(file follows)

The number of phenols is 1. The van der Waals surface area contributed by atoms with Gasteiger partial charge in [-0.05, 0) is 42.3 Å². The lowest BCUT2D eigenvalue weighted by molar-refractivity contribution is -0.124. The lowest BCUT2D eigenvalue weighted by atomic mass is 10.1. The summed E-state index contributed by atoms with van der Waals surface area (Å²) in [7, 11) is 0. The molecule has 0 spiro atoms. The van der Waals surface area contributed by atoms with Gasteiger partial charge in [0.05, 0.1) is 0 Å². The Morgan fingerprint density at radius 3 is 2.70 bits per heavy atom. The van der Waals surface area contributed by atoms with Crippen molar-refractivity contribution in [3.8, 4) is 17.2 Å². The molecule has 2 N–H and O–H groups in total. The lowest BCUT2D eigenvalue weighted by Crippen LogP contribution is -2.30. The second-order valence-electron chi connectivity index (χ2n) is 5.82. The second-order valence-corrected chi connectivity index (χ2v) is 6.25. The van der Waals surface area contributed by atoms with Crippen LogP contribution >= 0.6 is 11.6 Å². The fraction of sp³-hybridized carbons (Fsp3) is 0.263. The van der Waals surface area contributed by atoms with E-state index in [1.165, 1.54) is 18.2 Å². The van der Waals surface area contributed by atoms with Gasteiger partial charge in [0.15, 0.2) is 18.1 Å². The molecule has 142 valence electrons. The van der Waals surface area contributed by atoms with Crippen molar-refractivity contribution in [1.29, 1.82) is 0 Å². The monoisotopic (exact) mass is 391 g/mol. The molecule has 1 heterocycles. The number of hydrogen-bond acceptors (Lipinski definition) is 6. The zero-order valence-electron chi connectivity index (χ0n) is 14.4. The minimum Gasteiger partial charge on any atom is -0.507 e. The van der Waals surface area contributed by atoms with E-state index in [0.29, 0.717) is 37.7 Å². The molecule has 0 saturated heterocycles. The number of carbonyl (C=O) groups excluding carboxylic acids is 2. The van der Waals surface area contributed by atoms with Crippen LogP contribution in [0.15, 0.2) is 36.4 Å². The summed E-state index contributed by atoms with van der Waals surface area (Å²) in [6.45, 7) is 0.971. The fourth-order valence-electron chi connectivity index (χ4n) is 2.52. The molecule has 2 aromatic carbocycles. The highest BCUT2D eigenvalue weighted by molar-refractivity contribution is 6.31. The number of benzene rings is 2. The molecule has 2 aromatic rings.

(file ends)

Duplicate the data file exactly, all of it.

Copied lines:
The number of phenols is 1. The van der Waals surface area contributed by atoms with Gasteiger partial charge in [-0.05, 0) is 42.3 Å². The lowest BCUT2D eigenvalue weighted by molar-refractivity contribution is -0.124. The lowest BCUT2D eigenvalue weighted by atomic mass is 10.1. The summed E-state index contributed by atoms with van der Waals surface area (Å²) in [7, 11) is 0. The molecule has 0 spiro atoms. The van der Waals surface area contributed by atoms with Gasteiger partial charge in [0.05, 0.1) is 0 Å². The Morgan fingerprint density at radius 3 is 2.70 bits per heavy atom. The van der Waals surface area contributed by atoms with Crippen molar-refractivity contribution in [3.8, 4) is 17.2 Å². The molecule has 2 N–H and O–H groups in total. The lowest BCUT2D eigenvalue weighted by Crippen LogP contribution is -2.30. The second-order valence-electron chi connectivity index (χ2n) is 5.82. The second-order valence-corrected chi connectivity index (χ2v) is 6.25. The van der Waals surface area contributed by atoms with Crippen LogP contribution >= 0.6 is 11.6 Å². The fraction of sp³-hybridized carbons (Fsp3) is 0.263. The van der Waals surface area contributed by atoms with E-state index in [1.165, 1.54) is 18.2 Å². The van der Waals surface area contributed by atoms with Gasteiger partial charge in [0.15, 0.2) is 18.1 Å². The molecule has 142 valence electrons. The van der Waals surface area contributed by atoms with Crippen molar-refractivity contribution in [1.29, 1.82) is 0 Å². The monoisotopic (exact) mass is 391 g/mol. The molecule has 1 heterocycles. The number of hydrogen-bond acceptors (Lipinski definition) is 6. The zero-order valence-electron chi connectivity index (χ0n) is 14.4. The minimum Gasteiger partial charge on any atom is -0.507 e. The van der Waals surface area contributed by atoms with E-state index in [0.29, 0.717) is 37.7 Å². The molecule has 0 saturated heterocycles. The number of carbonyl (C=O) groups excluding carboxylic acids is 2. The van der Waals surface area contributed by atoms with Crippen LogP contribution in [0.15, 0.2) is 36.4 Å². The summed E-state index contributed by atoms with van der Waals surface area (Å²) in [6.45, 7) is 0.971. The fourth-order valence-electron chi connectivity index (χ4n) is 2.52. The molecule has 2 aromatic carbocycles. The highest BCUT2D eigenvalue weighted by molar-refractivity contribution is 6.31. The number of benzene rings is 2. The molecule has 2 aromatic rings.